Never in our lifetime has HR been under so much scrutiny and pressure to deliver.
There are winners (e.g. on-line retail) and losers (e.g. airlines) amidst the COVID fallout – and whether growing, pivoting, or downsizing, companies need to ensure they have a clear HR strategy that is underpinned with robust HR technology.
More importantly though, COVID has changed the way people work. These changes in workplace behaviours are permanent and require a Big Reset at many levels – affecting People, Processes and Systems.
Post COVID Shock Syndrome (PCSS)
But “Post COVID Shock Syndrome” is rife, which is manifest in an HR Tech paralysis. HR and IT leaders are struggling to coordinate their response to the new world of work and the Big Reset required as a result of COVID. Important system changes are conveniently overlooked in favour of short term Excel workarounds, on the grounds of “operational resistance” or “difficult budgetary approvals in current market conditions”.
Which sounds like pish or PCSS to me.
Clearly business survival for many businesses is a key concern, and it is understandable to revert to budget preservation, stability, and focusing on the key and core HR tasks – notably the so called “route to pay” core HR transactions that drive joiners, movers, leavers, absence, payroll and legislative compliance.
But unless you get ahead of the challenges facing us in the post COVID landscape, you will get caught out. This is an extraordinary period of our history where HR teams are necessarily leading the businesses they serve. As such they must not be treated as the poor cousin in budgetary handouts, but first in line, to unlock improvements in automation, productivity and and smarter working.
HR and the post COVID landscape
As a first example – let’s take furlough payments and government reclaims.
The legislative changes required to manage furlough payments cannot be simply “black boxed” into Excel calculation engines. It’s obvious, but short-term workarounds in Excel are a) actually not short term and b) guaranteed to fail.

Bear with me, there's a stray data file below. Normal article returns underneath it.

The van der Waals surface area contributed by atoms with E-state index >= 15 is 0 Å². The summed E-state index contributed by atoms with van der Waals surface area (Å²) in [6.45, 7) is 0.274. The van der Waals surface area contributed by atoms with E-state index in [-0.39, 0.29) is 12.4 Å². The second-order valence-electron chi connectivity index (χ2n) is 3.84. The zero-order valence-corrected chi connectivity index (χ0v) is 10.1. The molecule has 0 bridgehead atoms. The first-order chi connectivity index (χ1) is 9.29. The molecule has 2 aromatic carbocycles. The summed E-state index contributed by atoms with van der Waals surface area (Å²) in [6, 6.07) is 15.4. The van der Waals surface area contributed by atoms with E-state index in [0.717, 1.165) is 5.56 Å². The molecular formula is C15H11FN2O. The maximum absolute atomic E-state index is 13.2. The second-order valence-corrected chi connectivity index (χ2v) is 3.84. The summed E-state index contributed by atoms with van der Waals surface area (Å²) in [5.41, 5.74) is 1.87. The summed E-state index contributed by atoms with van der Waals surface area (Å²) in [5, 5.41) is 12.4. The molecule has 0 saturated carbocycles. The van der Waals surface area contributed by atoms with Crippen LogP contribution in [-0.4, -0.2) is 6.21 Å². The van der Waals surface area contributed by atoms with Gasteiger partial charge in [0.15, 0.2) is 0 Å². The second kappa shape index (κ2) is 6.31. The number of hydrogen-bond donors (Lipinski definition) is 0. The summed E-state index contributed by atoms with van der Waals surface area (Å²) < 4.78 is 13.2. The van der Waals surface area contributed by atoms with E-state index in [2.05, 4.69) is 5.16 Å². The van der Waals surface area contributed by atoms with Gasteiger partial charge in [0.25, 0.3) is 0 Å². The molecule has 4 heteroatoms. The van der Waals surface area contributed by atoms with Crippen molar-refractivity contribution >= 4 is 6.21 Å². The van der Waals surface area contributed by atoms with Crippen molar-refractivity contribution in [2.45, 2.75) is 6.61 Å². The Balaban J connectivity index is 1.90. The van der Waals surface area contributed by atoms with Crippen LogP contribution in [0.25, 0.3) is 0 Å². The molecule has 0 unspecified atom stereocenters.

Aside from the problems relating to data integrity (how to maintain joiners, movers and leavers in a spreadsheet) and data protection (pay data floating around in Excel is a DPO’s worst nightmare), these furlough calculations and data are now embedded forever into your core HR data landscape.
Just because the furlough scheme may end (and at this stage no one is sure whether it will be extended), this doesn’t mean the end of the data captured during the furlough period. This data is deeply embedded in your HR world, and will be required for the foreseeable future for ongoing average pay, accruals and holiday calculations.
For something so important as paying people correctly, it is not acceptable, nor sustainable to take Excel shortcuts. The “manual workaround mentality” will not work when it is abundantly clear that the landscape has changed for the foreseeable future.
As a second example, let’s take tracking of flexible working and COVID-status
Let there be no mistake – ways of working have changed forever. A number of companies are not expecting people in the office until 2021 and an increasing number are NEVER expecting people back. Wow.
COVID cases are on the rise again, and you can expect ongoing disruptions and changes in guidance and legislation.
Post COVID Shock Syndrome challenge
The challenge is how to support employees working remotely, and track attendance, productivity and attendance “bubbles” – you can’t expect to add more pressure on line managers at a time when they are themselves being asked to grow/sell businesses out of trouble. And yet, astonishingly most companies have no way of tracking attendance, manage tasks, and report on the wellness status of their staff.
This is a problem that is NOT GOING AWAY, and needs a LONG TERM SOLUTION.
Please take the time to complete our COVID-19 HR Response Checklist, and score yourself.
Download your: [download id=”1863″]
- Bersin: “The Big Reset Playbook” – What’s Working Now (August 2020)
- HRE: How is the pandemic changing investments in HR tech?
- HRE: Return to Workplaces starts with thinking outside of the digital box
- HRE: COVID-19 and remote work